Alan Pakula's "Orphans" (Mann Plaza Friday) is a tender, often beautifully acted film about violence and male bonding. The movie may play on the cliches of machismo, but there's a sweetness about it, a twisted, nervous delicacy, like a vein throbbing beneath bruised skin. It's suffused with Pakula's humane sensibility; it undermines the fantasies rather than indulging them.
Pakula's source is Lyle Kessler's stage play--adapted by Kessler himself. In it we're pulled into an adolescent hideout, bristling with wolfish rage, where the fantasies are collided with real violence, grown-up gangsterism and blood.
The movie is not a total success. There's a nailed-tight, airless schema to its structure and, by the end, the spontaneity and drive slacken; sentimentality bleeds in. But it's still a moving experience. Kessler's argot-choked lines, Pakula's directorial empathy, the skill and passion of his superb cast--Albert Finney, Matthew Modine and Kevin Anderson--all make this dark fable pulse with life.
It's a life on the edge. In a dilapidated Newark house, set near the railway tracks in fields choked with weeds and garbage, two brothers have carved out a rat's-nest hideaway. One, Phillip (Kevin Anderson), is the introvert--frightened, dependent, unable to leave. The other, Treat (Matthew Modine), is a swashbuckling petty thief, raiding the streets of nearby Manhattan for fenceable booty.
These outcast orphans subsist on TV and Starkist tuna sandwiches. Their relationship is brutal. Treat terrorizes Phillip and tries to keep him dependent. Phillip cowers in a closet, secretly--against Treat's wishes--reading books. As the boys talk, they slouch or pounce on the dirty couches--Treat like a predatory cat, Phillip like a monkey.
Into this nearly incestuous cul-de-sac--thick with must, dust, trash and shadow--comes an interloper, an alcoholic criminal named Harold (Albert Finney), whom Treat intends to hold for ransom. But Harold--too crafty for Treat, too fatherly for Phillip--turns the tables. An orphan himself, he sees the boys as "Dead End Kids," tough-talking B-movie urban camaradoes with a code. He hires them as bodyguard and aide, makes them spiff up the house, gives them sage counsel. This phony familial idyll carries doom in its womb; you can feel darkness descending even as the interior of the ramshackle house becomes white and sparkling.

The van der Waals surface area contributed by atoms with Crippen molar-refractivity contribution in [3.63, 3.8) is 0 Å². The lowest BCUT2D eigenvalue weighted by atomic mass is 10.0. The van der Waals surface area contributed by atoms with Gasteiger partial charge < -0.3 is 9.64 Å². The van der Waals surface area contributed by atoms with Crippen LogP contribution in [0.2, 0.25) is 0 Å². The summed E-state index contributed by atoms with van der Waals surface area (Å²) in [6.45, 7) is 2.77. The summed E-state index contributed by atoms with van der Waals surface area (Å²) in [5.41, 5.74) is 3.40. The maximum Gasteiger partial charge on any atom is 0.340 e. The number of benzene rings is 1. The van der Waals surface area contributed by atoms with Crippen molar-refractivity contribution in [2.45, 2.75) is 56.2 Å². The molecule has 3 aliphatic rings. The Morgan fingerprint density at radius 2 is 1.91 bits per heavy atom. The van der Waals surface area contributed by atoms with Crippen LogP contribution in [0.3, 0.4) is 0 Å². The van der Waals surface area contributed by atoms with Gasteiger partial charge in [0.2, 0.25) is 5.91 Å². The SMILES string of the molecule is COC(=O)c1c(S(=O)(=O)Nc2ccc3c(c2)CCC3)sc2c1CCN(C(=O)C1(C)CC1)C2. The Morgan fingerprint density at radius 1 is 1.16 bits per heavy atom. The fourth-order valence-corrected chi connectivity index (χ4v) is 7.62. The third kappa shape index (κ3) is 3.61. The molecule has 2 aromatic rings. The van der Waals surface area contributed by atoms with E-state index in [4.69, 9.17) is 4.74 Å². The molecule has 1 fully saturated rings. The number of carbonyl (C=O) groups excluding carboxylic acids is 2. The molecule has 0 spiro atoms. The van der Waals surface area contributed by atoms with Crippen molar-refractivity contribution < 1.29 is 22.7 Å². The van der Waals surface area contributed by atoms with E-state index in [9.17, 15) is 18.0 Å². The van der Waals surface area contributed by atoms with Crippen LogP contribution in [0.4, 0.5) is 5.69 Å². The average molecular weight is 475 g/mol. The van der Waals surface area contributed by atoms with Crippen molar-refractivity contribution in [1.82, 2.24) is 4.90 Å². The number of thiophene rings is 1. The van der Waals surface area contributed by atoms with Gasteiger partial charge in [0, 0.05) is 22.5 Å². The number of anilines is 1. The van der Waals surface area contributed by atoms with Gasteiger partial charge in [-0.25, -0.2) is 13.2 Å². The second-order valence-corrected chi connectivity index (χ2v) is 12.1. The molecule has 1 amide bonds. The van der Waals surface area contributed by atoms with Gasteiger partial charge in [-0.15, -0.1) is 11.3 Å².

Kessler's play, in a slangier, all-American way, is reminiscent of Harold Pinter's cryptic, enclosed dramas of menace "The Caretaker" or "The Homecoming." And though "Orphans" is not at all a great play, it's an affecting one; the actors have chances to soar. Where Kessler goes wrong, perhaps, is with Harold: He bastes him with benevolence, skimping on his other, possibly darker sides. The play would have more depth and force if Harold had contrasting nastier edges, like one of Eugene O'Neill's pipe-dream peddlers.
But to say "Orphans" isn't a great play isn't really to demean the movie. Pakula is obviously concerned with the moral and psychological issues, the humanity of the piece, and he translates it with tremendous care and sympathy. After a series of picaresque robbery expeditions by Treat, Pakula all but locks the play indoors, traversing the dust-spattered rooms with calmly athletic long takes drowned in swimming, murky, splattery gray light by cinematographer Don McAlpine.
The final justification for "Orphans" lies in the performances. Anderson, re-creating his stage role, has a slight actorish quality, but his work is intense, heartfelt and moving. Modine is remarkable. Lunging tigerishly though the sad streets and ramshackle house, he seems to be playing right out of his nerves, holding back nothing.
As Harold--the flawed part, the hood-turned-wild boy's mentor--Albert Finney is quietly magnificent. If Finney, in movies like "Shoot the Moon" and "Under the Volcano," seemed to have evolved into one of the screen's finest contemporary actors, his work here confirms it: never showy, never striving for effect, richly natural, shot through with an almost mystical urgency and strength.
Finney, as always, plays his drunk scenes with a mix of merciless objectivity and deep compassion. And, in one tense sequence here--as Harold softly mesmerizes the panicky Phillip while steadily wriggling free from his bonds--he gives a master's lesson in actor's craft and control. Compelling our attention with slight gestures and slow, subtle shifts in tone--the wiggle of a finger, the flat, sonorous rasp of his voice--Finney's Harold becomes, like Sean Connery's Jimmy in "The Untouchables," a classic paterfamilias. In this film's highest moments, his face seems to sweat humanity and tragedy.
'ORPHANS' A Lorimar Pictures presentation. Producer-director Alan Pakula. Script Lyle Kessler. Co-producer Susan Solt. Music Michael Small. Editor Evan Lottman. Production design George Jenkins. Camera Donald McAlpine. With Albert Finney, Matthew Modine, Kevin Anderson.
Running time: 1 hour, 55 minutes.
MPAA rating: R (younger than 17 requires an accompanying parent or adult guardian).